You may well wonder what Carson Park’s future would look like without these renovations. Sure, the stadium would remain intact, and baseball will be played in the venue, yet the status quo cannot hold. Says Faanes, “At some point very soon the bleacher systems at the ballpark will need to be replaced, there is no doubt about that. The fundraising effort hopes to make it something better than just a replacement of the existing bleachers.”

A lot of us are used to watching games on those long rows of metal; heck, there’s a certain pride in having an NFL stadium in this state still primarily filled with bleachers instead of individual seats. However, the opportunity is here to make an upgrade for the comfort of those who spend their summer – and spring, and maybe fall – watching baseball. According to Faanes, “This project is not so much about the baseball players and others on the field, but more about the fans and guests who grace the stands at the Carson Park baseball facility. The project will make for a better experience for all when attending an event there, be it in the early spring or throughout the year.”

To that point, Faanes and others involved with the Carson Park Baseball Fundraising Group are aware of the history in the entryways and the concourses of the stadium. “Generations past have made sure that this facility would be there for our current generation, this effort’s goal is to ensure the passing of this historic place to the next generation.”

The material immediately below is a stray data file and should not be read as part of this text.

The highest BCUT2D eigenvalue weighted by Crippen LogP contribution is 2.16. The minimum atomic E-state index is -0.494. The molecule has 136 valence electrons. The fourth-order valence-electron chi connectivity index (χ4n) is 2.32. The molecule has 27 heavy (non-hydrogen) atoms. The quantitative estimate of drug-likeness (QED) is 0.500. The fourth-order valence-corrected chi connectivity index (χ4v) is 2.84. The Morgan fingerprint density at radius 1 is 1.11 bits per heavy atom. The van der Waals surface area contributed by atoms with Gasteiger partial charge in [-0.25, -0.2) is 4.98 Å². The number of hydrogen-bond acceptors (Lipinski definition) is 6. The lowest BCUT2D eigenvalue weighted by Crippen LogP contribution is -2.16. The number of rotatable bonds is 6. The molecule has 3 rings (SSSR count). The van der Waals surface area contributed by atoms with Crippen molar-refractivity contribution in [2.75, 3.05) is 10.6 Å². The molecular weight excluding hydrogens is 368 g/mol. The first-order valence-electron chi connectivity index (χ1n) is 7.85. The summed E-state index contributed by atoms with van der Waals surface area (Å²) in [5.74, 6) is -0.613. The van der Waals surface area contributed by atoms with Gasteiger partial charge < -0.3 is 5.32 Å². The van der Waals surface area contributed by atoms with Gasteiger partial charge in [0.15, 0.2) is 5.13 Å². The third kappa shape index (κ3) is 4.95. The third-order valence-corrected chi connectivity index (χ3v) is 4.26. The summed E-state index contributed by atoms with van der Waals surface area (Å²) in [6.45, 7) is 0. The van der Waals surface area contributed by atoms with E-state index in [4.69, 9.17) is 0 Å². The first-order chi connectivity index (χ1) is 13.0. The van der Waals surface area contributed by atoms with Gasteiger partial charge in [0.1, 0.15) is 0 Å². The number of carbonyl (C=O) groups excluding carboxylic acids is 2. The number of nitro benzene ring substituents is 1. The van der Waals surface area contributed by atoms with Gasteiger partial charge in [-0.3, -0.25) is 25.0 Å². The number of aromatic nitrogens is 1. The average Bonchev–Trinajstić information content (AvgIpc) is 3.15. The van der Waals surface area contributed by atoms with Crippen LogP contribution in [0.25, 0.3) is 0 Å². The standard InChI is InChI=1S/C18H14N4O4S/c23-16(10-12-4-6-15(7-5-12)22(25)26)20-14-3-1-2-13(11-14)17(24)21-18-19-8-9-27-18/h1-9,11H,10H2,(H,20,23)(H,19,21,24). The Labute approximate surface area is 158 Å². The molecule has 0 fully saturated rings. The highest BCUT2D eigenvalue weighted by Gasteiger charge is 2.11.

The historic nature of Carson Park comes not only from longevity, but the folks on the field: Milwaukee Braves minor leaguers of the ’50s and ’60s like Hank Aaron, Bob Uecker, and Joe Torre; high school, Legion, and Cavaliers rosters stocked with players representing multiple generations from one of the best baseball regions in the state; and now the potential future Major League stars right before our eyes in the Northwoods League’s Eau Claire Express. With a little more financial support from the fans, the Carson Park Baseball Fundraising Group is ready to help the stadium fully complement the heritage. Says Faanes: “See you at the ballpark!”


To make a tax-deductible donation to the Carson Park Baseball Stadium Renovation Fund, which is overseen by the Eau Claire Community Foundation, visit eccfwi.org or send a check to ECCF at 306 S. Barstow St. Suite 104, Eau Claire, WI 54701. If you have questions about donating, please contact info@eccfwi.org or call (715) 552-3801.

Lasker Jewelers
Lasker Jewelers

Pulling Together Partners

The following organizations are currently supporting Volume One’s work in the community during the pandemic:

Lasker Jewelers

L.E. Phillips Memorial Public Library, Eau Claire

Downtown Eau Claire Inc DECI

University of Wisconsin Eau Claire

Pablo Group

Wisconsin Independent Network

Middle West Management

Bon Iver

Royal Credit Union

Silver Spring

Evergreen Surgical

Charter Bank

Chippewa Valley Technical College

The Murty Henriksen Family

The Larry and Marie Past Family

The Dan and Kerry Kincaid Family

Anton and Rae Schilling-Smets

Brady and Jeanne Foust

If your organization is interested in supporting Volume One during this difficult time, nick@volumeone.orgcontact us.